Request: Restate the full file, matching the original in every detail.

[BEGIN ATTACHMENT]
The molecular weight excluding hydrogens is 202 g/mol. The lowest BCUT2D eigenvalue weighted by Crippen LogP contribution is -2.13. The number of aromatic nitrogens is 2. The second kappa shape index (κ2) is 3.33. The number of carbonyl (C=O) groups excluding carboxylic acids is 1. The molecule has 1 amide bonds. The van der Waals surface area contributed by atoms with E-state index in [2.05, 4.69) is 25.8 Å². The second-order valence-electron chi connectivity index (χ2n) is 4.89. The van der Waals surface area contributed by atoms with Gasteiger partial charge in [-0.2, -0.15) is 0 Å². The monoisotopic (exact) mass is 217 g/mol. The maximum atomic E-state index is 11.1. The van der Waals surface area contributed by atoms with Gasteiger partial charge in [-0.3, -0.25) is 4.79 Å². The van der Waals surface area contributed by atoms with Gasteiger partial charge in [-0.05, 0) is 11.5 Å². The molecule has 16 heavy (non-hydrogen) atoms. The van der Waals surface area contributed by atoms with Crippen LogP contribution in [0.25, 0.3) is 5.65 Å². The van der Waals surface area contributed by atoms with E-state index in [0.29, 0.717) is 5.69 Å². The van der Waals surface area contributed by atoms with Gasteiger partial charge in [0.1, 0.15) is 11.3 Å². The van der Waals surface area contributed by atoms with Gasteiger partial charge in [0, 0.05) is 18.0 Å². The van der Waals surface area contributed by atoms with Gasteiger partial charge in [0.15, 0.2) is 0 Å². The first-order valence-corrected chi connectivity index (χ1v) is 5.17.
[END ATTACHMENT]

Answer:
The molecular weight excluding hydrogens is 202 g/mol. The lowest BCUT2D eigenvalue weighted by Crippen LogP contribution is -2.13. The number of aromatic nitrogens is 2. The second kappa shape index (κ2) is 3.33. The number of carbonyl (C=O) groups excluding carboxylic acids is 1. The molecule has 1 amide bonds. The van der Waals surface area contributed by atoms with E-state index in [2.05, 4.69) is 25.8 Å². The second-order valence-electron chi connectivity index (χ2n) is 4.89. The van der Waals surface area contributed by atoms with Gasteiger partial charge in [-0.2, -0.15) is 0 Å². The monoisotopic (exact) mass is 217 g/mol. The maximum atomic E-state index is 11.1. The van der Waals surface area contributed by atoms with Gasteiger partial charge in [-0.3, -0.25) is 4.79 Å². The van der Waals surface area contributed by atoms with Gasteiger partial charge in [-0.05, 0) is 11.5 Å². The molecule has 16 heavy (non-hydrogen) atoms. The van der Waals surface area contributed by atoms with Crippen LogP contribution in [0.25, 0.3) is 5.65 Å². The van der Waals surface area contributed by atoms with E-state index in [0.29, 0.717) is 5.69 Å². The van der Waals surface area contributed by atoms with Gasteiger partial charge in [0.1, 0.15) is 11.3 Å². The van der Waals surface area contributed by atoms with Gasteiger partial charge in [0, 0.05) is 18.0 Å². The van der Waals surface area contributed by atoms with Gasteiger partial charge in [0.15, 0.2) is 0 Å². The first-order valence-corrected chi connectivity index (χ1v) is 5.17.